Last week, Sony debuted the trailer for Paul Feig’s reboot of Ghostbusters to a mixed response. One fan went so far as to edit the trailer to remove all the jokes, and instead focus on the action scenes. Feig chose to stay silent on the matter, perhaps assuming nothing he said would make a difference to those who already made up their minds about his film. That is until the director caught wind of attacks being levied against members of his cast, particularly Leslie Jones. Feig chose to respond in kind, and his statement isn’t likely to win over any of Ghostbusters detractors.
In response to a tweet by Jones in which the actress suggested she would soon leave the social media platform due to criticism related to her character’s use in the trailer, Feig asked Jones not to leave, calling her “a goddess & one of the warmest funniest forces of nature I know.” He ended his tweet saying “F*** the haters.”
Feig then followed that comment up with one directed at the would-be social media assassins, saying attacks directed toward him are one thing, but for those uninterested in the film, or offended by its existence for some reason, attacking members of the cast is going too far.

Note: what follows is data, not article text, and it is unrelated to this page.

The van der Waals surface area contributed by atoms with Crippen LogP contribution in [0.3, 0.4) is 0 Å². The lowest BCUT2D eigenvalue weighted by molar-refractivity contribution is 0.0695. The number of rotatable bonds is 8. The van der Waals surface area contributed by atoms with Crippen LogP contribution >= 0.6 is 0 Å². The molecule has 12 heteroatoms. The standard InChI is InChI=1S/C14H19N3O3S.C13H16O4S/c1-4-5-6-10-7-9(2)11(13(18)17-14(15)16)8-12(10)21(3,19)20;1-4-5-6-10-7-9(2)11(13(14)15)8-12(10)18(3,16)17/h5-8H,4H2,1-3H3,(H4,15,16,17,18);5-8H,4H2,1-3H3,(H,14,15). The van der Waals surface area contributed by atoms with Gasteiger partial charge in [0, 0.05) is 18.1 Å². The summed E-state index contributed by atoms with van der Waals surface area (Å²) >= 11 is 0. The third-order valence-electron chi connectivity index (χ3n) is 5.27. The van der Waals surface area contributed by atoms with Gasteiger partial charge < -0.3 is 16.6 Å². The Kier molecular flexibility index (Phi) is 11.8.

And haters, attack me all you want but when you attack and insult my cast, you've crossed the line. Grow up and leave my cast alone.— Paul Feig (@paulfeig) March 8, 2016
Whatever one thinks of Feig’s Ghostbusters or its accompanying trailer, sticking up for one’s collaborators is certainly an attribute to be commended. On the other hand, there’s an old saying on the Internet about not feeding trolls that seems to apply here. Feig’s comments aren’t likely to do much besides further incite the fury of social media folk. The remedy to heated scorn is rarely to throw another log on the fire. When faced with online harassment, the sad truth is that fighting fire with fire usually just leads to a flame war, and further discomfort for all parties involved.
Then again, it’s possible all the criticism he’s endured up to this point has simply caused Feig to stop caring what those who would insult him and the members of this film think. At the end of the day, whether one is a fan of Feig or not, the man’s movies make money. Despite a vocal objection to the existence of this new Ghostbusters, Feig’s output resonates with a large segment of the viewing public. Bridesmaids, The Heat, and Spy — all featuring Feig’s apparent creative muse Melissa McCarthy — have been hits at the box office, and there’s honestly no reason yet to expect Ghostbusters not to do the same.
It’s difficult to think a strong box office will silence those who would sling vitriol at Feig or his cast via social media — especially without having actually seen the film — but it might demonstrate that, despite the film’s detractors, Feig, McCarthy, Wiig, McKinnon, and Jones know what they’re doing when it comes to comedy.
Ghostbusters hits U.S. theaters on July 15, 2016.
Source: Paul Feig